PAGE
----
The club has hosted many important national and regional amateur golf events, particularly four Amateur Championships. It was on this course that Jose-Maria Olazabal beat Colin Montgomerie to win the final of The Amateur Championship in 1984.
The excellence of the course was underlined once again in 2004, when the Club had the honour of hosting the Curtis Cup. This is the world's greatest team event in Ladies Amateur Golf. A match against the USA by a team from Great Britain and Ireland.
Formby is at the forefront of amateur championship golf in the U.K. It also hosted a final qualifying course for The Open in 2006. The course has been modelled by three of golf's greatest architects, Braid, Colt and Steel. Accuracy and concentration are prerequisites for every hole, with the heather and rough forming a natural boundary together with bunkers and sandhills.
The course is in good condition all year round. Uniquely visitors can access both the men’s championship course and the Formby Ladies Golf Club on the same golf trip and over a weekend as well. It is located on England’s Golf Coast, just half an hour north of Liverpool by car.
Formby Golf Club is lesser-known than its ‘Royal’ neighbours, but the links design, flanked by tall pine trees creates a truly stunning experience. Both Formby Men’s and Ladies Golf Clubs allow play over the weekend with a selection of visitor tee times, and there is availability throughout the week at both courses.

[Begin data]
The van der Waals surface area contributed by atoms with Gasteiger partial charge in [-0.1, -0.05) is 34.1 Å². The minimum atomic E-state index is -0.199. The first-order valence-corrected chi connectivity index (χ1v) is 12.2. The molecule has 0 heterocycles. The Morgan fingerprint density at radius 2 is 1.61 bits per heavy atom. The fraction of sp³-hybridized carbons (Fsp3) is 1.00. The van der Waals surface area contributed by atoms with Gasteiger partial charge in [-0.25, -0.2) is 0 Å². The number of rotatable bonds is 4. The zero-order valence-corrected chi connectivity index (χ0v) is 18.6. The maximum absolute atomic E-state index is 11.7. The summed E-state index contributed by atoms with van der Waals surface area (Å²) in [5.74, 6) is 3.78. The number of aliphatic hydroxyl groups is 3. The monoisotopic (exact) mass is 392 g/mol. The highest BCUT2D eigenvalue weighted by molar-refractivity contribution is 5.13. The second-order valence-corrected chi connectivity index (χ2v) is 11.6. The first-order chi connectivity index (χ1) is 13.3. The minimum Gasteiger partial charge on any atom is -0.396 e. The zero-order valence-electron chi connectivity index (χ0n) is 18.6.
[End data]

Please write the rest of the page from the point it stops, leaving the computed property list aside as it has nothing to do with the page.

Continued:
Formby Golf Club and Formby Ladies are classified as true links golf courses. However, parts of the course have the outward appearance of a classic Heathland course and it is sometimes referred to as a hybrid.
432 yards, par 4, index 11
The opening holes run parallel to the railway. The first is framed by tall pines and heather comes into play. There is out of bounds with the railway on the right and the trees and heather will impede your approach. It requires an accurate tee shot avoiding the fairway bunkers. The green slopes from front to back, middle of the green would be a safe opening approach shot.
400 yards, par 4, index 9
A conservative tee shot should steer its way by the fairway bunkers. The hole is set between avenues of Birch and Pine. This is a tough green to hit but do not miss it on the right which will seriously test your short game.
542 yards, par 5, index 3
This is a tough hole but can be reachable in two in favourable conditions. However, the green is well protected by vast bunkers. If you plan to lay up, make sure you leave yourself short of the middle fairway bunker about 100 yards to the green. Consider where the pin is located on this two-tier green otherwise, a tricky putt may follow.
312 yards, par 4, index 15
From the tee, a drive down the middle will set you up to attack the flag. Avoid trouble down the right side. There are five bunkers guarding the green which needs care in reading the borrows.
183 yards, par 3, index 17
Here you start a run of holes with more elevation changes and dunes. The elevated undulating green has serious trouble on the left with three well-placed pot bunkers. Read the green with care noting the bordering slopes.
430 yards, par 4, index 7
There is a high dune to the left. From the tee drive over the corner of the hill on your left avoiding bunkers in the fairway. There are hills in front of the green which can leave a blind approach and need more club than it first appears. The green has a ridge running through it which can affect the pace of a putt.
419 yards, par 4, index 13
This is a scenic but difficult narrow dog leg played uphill between light fir trees to a severely sloping green. From the tee aim to be central at the top of the hill to give you the best view of the green. With the approach try to leave an uphill putt.